The conservative evangelical political position in America is basically this:
We have our Constitution -- created by Alexander Hamilton, James Madison, and Thomas Jefferson.
But it will never work.
The Deist-created, Enlightenment-influenced wineskin of modern liberal democracy can never contain the powerful wine of the kingdom gospel of Jesus Christ.
In the end one will ruin the other; both will ruin one another.
We cannot form a modern nation-state around the Sermon on the Mount and Jesus' gospel of the kingdom. The two agendas are incompatible.
Only the new wineskin of the church (as a radical alternative community) is capable of containing and communicating the powerful wine of Jesus' gospel.
The agenda of the "Religious Right" (or the "Religious Left" for that matter) amounts to pouring new wine into old wineskins.
I think I'm right about this.
But what about leaven and dough?
Somehow I think there is a subtle, but essential distinction.
Yes, we exist within the wider culture as a "leavening" influence.
But we are under no illusion that the political structures of this age can be a faithful expression of the kingdom of Christ.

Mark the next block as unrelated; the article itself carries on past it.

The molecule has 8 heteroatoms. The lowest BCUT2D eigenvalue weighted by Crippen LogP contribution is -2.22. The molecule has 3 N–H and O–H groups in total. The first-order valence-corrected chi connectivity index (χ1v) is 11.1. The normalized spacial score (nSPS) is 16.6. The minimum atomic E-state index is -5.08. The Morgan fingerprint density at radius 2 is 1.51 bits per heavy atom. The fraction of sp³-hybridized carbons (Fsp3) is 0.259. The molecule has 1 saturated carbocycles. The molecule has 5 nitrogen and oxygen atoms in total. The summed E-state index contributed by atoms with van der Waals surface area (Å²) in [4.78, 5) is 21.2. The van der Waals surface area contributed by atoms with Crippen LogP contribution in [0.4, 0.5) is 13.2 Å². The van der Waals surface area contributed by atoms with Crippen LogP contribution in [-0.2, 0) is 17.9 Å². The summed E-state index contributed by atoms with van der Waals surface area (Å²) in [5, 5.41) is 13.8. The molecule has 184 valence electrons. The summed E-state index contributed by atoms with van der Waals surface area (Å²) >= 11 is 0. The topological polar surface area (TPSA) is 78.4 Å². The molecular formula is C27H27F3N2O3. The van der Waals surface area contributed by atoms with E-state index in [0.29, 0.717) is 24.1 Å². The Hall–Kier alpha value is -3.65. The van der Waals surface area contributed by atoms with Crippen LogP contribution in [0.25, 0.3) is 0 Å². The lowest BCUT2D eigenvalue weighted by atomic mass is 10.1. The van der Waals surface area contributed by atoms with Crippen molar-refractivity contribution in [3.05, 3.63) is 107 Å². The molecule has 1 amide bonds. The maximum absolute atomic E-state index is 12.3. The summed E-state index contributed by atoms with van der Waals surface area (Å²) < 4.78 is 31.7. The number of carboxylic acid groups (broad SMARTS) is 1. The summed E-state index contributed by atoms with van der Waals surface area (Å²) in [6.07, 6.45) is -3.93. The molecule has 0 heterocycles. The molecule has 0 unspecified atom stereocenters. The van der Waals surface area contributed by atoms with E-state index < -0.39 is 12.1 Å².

The role of leaven in the dough is to make it rise; to transform it.
This is what we can do (to a limited extent) within the wider society.
But the role of leaven in dough is different than wine in a wineskin.
The function of a wineskin is to contain, preserve, transport and administer wine.
This is something the political state can never do.
Our understanding of the complicated relationship of the church to the political state should not only be informed by the parable of leaven and dough, it should also be informed by the parable of wine and wineskins.
Bottom line: The constitutional democracies of modern nation-states is an inadequate wineskin for the gospel of Jesus Christ.